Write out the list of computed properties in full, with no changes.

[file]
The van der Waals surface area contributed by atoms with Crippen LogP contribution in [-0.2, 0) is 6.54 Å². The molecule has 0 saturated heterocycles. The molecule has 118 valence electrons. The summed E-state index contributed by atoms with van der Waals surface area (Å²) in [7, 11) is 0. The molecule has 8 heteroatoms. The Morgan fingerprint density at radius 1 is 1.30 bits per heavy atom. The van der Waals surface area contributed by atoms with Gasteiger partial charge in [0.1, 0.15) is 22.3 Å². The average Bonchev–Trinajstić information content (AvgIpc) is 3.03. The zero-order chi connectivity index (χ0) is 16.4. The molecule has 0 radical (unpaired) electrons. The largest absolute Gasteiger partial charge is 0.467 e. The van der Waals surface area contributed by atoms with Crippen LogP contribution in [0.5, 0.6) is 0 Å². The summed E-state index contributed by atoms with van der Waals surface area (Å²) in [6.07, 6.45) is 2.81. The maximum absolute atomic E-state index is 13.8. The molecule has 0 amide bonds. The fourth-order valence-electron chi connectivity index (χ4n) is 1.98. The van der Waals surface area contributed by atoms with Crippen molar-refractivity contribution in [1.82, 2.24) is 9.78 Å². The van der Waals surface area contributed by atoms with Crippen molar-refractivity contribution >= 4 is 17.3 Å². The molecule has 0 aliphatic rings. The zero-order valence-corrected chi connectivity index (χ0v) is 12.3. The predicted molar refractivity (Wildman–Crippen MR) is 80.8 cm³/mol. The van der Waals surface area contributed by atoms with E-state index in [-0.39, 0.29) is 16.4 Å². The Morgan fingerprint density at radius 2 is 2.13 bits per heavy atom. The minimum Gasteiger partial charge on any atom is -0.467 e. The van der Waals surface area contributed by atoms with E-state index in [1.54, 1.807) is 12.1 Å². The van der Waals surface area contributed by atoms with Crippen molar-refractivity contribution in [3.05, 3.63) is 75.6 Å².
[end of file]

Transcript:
The van der Waals surface area contributed by atoms with Crippen LogP contribution in [-0.2, 0) is 6.54 Å². The molecule has 0 saturated heterocycles. The molecule has 118 valence electrons. The summed E-state index contributed by atoms with van der Waals surface area (Å²) in [7, 11) is 0. The molecule has 8 heteroatoms. The Morgan fingerprint density at radius 1 is 1.30 bits per heavy atom. The van der Waals surface area contributed by atoms with Gasteiger partial charge in [0.1, 0.15) is 22.3 Å². The average Bonchev–Trinajstić information content (AvgIpc) is 3.03. The zero-order chi connectivity index (χ0) is 16.4. The molecule has 0 radical (unpaired) electrons. The largest absolute Gasteiger partial charge is 0.467 e. The van der Waals surface area contributed by atoms with Crippen LogP contribution in [0.5, 0.6) is 0 Å². The summed E-state index contributed by atoms with van der Waals surface area (Å²) in [6.07, 6.45) is 2.81. The maximum absolute atomic E-state index is 13.8. The molecule has 0 amide bonds. The fourth-order valence-electron chi connectivity index (χ4n) is 1.98. The van der Waals surface area contributed by atoms with Crippen molar-refractivity contribution in [1.82, 2.24) is 9.78 Å². The van der Waals surface area contributed by atoms with Crippen molar-refractivity contribution >= 4 is 17.3 Å². The molecule has 0 aliphatic rings. The zero-order valence-corrected chi connectivity index (χ0v) is 12.3. The predicted molar refractivity (Wildman–Crippen MR) is 80.8 cm³/mol. The van der Waals surface area contributed by atoms with E-state index in [-0.39, 0.29) is 16.4 Å². The Morgan fingerprint density at radius 2 is 2.13 bits per heavy atom. The minimum Gasteiger partial charge on any atom is -0.467 e. The van der Waals surface area contributed by atoms with E-state index in [1.54, 1.807) is 12.1 Å². The van der Waals surface area contributed by atoms with Crippen molar-refractivity contribution in [3.05, 3.63) is 75.6 Å².